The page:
Aged care workers will receive a 15 per cent pay boost after the Fair Work Commission handed down its decision in the high-profile wage case backed by the government.
The Health Services Union called for a 25 per cent pay rise, comparable to $5 an hour, for aged care workers and nurses after the royal commission into the haemorrhaging sector called on the Commonwealth and providers to overhaul the historical underpayment of the feminised workforce.
In a highly anticipated decision handed down shortly after 4pm on Friday, the industrial umpire concluded staff involved in the direct care of Australia’s elderly were entitled to a 15 per cent pay rise, but said it didn’t necessarily exhaust “the extent of the increase justified”.
The decision said “the evidence establishes that the existing minimum rates do not properly compensate employees for the value of the work” they perform.
Another hearing will be held later this month to determine the timing of the pay rise, and whether it is to be phased in. The commission said the question of “whether any further increase is justified” will be the subject of submissions from employers and the government.
The government backed an increase in aged-care workers’ wages and has promised to fund the pay rise, telling the commission pay rates in the sector should be “significantly higher” without nominating a figure.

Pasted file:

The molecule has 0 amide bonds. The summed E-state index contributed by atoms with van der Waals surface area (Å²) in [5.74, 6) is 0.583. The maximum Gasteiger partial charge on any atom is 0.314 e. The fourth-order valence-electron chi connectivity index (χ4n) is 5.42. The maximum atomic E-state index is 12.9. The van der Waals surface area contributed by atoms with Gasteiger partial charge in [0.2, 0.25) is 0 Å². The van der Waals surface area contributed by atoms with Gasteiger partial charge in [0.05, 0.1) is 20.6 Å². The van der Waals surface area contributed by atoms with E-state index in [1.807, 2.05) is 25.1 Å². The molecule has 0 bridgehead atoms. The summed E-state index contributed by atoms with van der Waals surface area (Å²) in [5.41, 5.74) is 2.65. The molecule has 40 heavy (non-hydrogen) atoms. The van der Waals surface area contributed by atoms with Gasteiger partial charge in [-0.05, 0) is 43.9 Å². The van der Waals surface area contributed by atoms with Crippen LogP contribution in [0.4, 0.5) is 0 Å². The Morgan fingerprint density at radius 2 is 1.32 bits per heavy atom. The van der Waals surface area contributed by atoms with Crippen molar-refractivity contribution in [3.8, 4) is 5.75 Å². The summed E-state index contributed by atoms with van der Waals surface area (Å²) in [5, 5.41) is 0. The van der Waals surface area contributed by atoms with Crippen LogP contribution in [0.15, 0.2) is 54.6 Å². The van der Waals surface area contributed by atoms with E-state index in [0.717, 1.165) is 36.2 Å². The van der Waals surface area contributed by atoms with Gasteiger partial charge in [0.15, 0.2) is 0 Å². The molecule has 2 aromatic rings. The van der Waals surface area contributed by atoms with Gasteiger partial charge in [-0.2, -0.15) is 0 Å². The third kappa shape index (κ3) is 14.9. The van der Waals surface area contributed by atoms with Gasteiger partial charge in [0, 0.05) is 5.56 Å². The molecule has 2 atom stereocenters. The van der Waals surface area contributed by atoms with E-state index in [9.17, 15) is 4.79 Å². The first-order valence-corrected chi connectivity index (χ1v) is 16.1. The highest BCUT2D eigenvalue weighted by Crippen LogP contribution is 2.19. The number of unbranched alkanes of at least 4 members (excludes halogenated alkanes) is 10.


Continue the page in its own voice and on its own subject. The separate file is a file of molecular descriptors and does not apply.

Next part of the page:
Ministers argued low pay provided little incentive for people to work in the area, leading to chronic workforce shortages that jeopardised the care of Australia’s ageing population.
The government argued “the current award rates significantly undervalue the work performed by aged care workers, for reasons related to gender”.
The commission said in its decision “gender-based undervaluation of work in Australia arises from social norms and cultural assumptions that impact the assessment of work value”.
“The disproportionate engagement by women in unpaid labour contributes to the invisibility and the under-recognition of skills described as creative, nurturing, facilitating or caring skills in paid labour,” the commission said.
HSU national president Gerard Hayes said the decision was “moving in the right direction, but there is still a lot more to do”.
“At this point in time, the 15 per cent won’t resolve the attraction-retention issues,” he said, referring to the volume of people leaving the sector.
Modelling prepared for the royal commission estimated the number of direct care workers needed to maintain staffing levels would be approximately 316,500 full-time equivalent workers by 2050, an increase of 70 per cent.